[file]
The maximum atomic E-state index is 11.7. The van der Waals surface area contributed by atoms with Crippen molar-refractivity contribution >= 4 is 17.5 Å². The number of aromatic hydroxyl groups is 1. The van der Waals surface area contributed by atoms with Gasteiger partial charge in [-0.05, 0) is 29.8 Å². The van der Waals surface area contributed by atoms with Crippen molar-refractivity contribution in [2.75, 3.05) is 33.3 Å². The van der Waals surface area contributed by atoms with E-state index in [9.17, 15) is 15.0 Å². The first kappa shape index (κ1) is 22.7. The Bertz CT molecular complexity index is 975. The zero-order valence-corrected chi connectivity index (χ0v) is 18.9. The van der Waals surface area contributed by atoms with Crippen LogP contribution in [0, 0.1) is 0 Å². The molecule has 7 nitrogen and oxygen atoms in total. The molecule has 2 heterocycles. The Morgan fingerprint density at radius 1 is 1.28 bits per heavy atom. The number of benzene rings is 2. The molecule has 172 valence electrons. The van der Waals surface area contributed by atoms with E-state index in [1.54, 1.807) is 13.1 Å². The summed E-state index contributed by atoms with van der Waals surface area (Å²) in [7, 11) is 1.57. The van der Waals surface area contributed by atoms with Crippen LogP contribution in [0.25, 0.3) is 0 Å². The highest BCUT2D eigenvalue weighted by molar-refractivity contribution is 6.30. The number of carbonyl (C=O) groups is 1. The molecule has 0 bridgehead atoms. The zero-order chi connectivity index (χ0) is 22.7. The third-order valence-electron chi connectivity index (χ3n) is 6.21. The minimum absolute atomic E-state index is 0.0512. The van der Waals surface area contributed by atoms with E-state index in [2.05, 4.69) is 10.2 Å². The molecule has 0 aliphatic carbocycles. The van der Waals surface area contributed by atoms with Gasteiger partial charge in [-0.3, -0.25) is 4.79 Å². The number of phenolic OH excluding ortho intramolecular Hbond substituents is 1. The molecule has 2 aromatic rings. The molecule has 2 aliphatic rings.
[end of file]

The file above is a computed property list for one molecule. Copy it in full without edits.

The maximum atomic E-state index is 11.7. The van der Waals surface area contributed by atoms with Crippen molar-refractivity contribution >= 4 is 17.5 Å². The number of aromatic hydroxyl groups is 1. The van der Waals surface area contributed by atoms with Gasteiger partial charge in [-0.05, 0) is 29.8 Å². The van der Waals surface area contributed by atoms with Crippen molar-refractivity contribution in [2.75, 3.05) is 33.3 Å². The van der Waals surface area contributed by atoms with E-state index in [9.17, 15) is 15.0 Å². The first kappa shape index (κ1) is 22.7. The Bertz CT molecular complexity index is 975. The zero-order valence-corrected chi connectivity index (χ0v) is 18.9. The van der Waals surface area contributed by atoms with Crippen LogP contribution in [0, 0.1) is 0 Å². The molecule has 7 nitrogen and oxygen atoms in total. The molecule has 2 heterocycles. The Morgan fingerprint density at radius 1 is 1.28 bits per heavy atom. The number of benzene rings is 2. The molecule has 172 valence electrons. The van der Waals surface area contributed by atoms with E-state index in [1.54, 1.807) is 13.1 Å². The summed E-state index contributed by atoms with van der Waals surface area (Å²) in [7, 11) is 1.57. The van der Waals surface area contributed by atoms with Crippen LogP contribution in [0.25, 0.3) is 0 Å². The highest BCUT2D eigenvalue weighted by molar-refractivity contribution is 6.30. The number of carbonyl (C=O) groups is 1. The molecule has 0 bridgehead atoms. The zero-order chi connectivity index (χ0) is 22.7. The third-order valence-electron chi connectivity index (χ3n) is 6.21. The minimum absolute atomic E-state index is 0.0512. The van der Waals surface area contributed by atoms with E-state index in [2.05, 4.69) is 10.2 Å². The molecule has 0 aliphatic carbocycles. The van der Waals surface area contributed by atoms with Gasteiger partial charge in [-0.3, -0.25) is 4.79 Å². The number of phenolic OH excluding ortho intramolecular Hbond substituents is 1. The molecule has 2 aromatic rings. The molecule has 2 aliphatic rings.